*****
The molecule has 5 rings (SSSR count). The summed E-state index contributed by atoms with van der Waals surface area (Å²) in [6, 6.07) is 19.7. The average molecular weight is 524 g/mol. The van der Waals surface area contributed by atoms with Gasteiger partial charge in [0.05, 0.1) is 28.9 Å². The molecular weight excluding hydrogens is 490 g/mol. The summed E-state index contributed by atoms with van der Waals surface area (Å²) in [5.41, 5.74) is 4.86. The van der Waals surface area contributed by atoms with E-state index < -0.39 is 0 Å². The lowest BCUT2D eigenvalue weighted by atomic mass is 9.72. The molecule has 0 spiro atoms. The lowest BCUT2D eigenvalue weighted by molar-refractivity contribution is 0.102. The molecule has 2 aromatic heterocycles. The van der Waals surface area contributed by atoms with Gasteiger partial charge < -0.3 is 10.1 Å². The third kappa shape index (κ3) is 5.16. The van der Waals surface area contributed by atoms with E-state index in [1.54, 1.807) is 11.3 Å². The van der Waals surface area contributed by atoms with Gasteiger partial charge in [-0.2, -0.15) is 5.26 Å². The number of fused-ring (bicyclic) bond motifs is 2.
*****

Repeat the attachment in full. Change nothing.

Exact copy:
The molecule has 5 rings (SSSR count). The summed E-state index contributed by atoms with van der Waals surface area (Å²) in [6, 6.07) is 19.7. The average molecular weight is 524 g/mol. The van der Waals surface area contributed by atoms with Gasteiger partial charge in [0.05, 0.1) is 28.9 Å². The molecular weight excluding hydrogens is 490 g/mol. The summed E-state index contributed by atoms with van der Waals surface area (Å²) in [5.41, 5.74) is 4.86. The van der Waals surface area contributed by atoms with E-state index < -0.39 is 0 Å². The lowest BCUT2D eigenvalue weighted by atomic mass is 9.72. The molecule has 0 spiro atoms. The lowest BCUT2D eigenvalue weighted by molar-refractivity contribution is 0.102. The molecule has 2 aromatic heterocycles. The van der Waals surface area contributed by atoms with Gasteiger partial charge < -0.3 is 10.1 Å². The third kappa shape index (κ3) is 5.16. The van der Waals surface area contributed by atoms with E-state index in [1.54, 1.807) is 11.3 Å². The van der Waals surface area contributed by atoms with Gasteiger partial charge in [-0.2, -0.15) is 5.26 Å². The number of fused-ring (bicyclic) bond motifs is 2.